Abstract and Keywords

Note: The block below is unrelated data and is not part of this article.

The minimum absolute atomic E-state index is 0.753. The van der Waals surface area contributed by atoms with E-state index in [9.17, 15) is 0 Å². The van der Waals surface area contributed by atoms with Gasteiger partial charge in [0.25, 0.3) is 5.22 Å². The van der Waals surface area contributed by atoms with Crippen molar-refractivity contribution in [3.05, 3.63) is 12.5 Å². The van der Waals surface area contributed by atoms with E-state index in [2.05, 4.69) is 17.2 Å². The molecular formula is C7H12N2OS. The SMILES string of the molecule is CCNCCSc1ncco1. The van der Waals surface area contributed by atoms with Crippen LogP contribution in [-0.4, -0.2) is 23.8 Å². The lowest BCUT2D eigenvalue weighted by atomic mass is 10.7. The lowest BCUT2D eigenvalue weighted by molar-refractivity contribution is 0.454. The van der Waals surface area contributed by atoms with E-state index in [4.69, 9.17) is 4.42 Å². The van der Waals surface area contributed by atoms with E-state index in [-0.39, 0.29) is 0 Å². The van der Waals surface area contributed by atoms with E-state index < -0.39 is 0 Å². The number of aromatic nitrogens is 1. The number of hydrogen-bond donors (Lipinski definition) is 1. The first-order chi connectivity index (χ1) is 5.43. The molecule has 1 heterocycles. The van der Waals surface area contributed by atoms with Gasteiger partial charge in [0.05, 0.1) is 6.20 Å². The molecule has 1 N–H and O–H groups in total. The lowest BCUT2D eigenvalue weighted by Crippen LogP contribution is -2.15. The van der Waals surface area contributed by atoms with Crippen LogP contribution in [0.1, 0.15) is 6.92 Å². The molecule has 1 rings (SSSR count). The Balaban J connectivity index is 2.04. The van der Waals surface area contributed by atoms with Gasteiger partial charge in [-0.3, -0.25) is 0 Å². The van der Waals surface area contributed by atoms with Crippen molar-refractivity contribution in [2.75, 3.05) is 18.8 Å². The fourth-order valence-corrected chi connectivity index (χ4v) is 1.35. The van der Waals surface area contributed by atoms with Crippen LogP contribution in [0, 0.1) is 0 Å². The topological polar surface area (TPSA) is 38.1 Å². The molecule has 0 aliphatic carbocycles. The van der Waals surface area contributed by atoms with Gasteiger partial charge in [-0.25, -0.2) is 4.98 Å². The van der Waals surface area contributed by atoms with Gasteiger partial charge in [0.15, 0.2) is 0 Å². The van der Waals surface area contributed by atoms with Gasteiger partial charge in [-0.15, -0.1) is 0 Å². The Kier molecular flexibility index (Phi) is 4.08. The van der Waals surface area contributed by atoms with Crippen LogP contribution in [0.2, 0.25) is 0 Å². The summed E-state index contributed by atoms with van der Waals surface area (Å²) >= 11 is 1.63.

The sixteenth-century Protestant Reformation revolutionized not only theology and the Church, but also law and the state. Though divided into Lutheran, Anabaptist, Anglican, and Calvinist branches, the Reformation collectively broke the international rule of the medieval Church and its canon law, and permanently splintered Western Christendom into competing nations and regions. The Reformation also triggered a massive shift of power, property, and prerogative from the Church to the state. Protestant states now assumed new jurisdiction over numerous subjects and persons, and they gave new legal form to Protestant teachings. But these new Protestant laws also drew heavily on the medieval ius commune as well as on earlier biblical and Roman jurisprudence. This chapter analyses the new Protestant legal syntheses, with attention to the new laws of Church–state relations, religious and civil freedom, marriage and family law, education law, social welfare law, and accompanying changes in legal and political philosophy.
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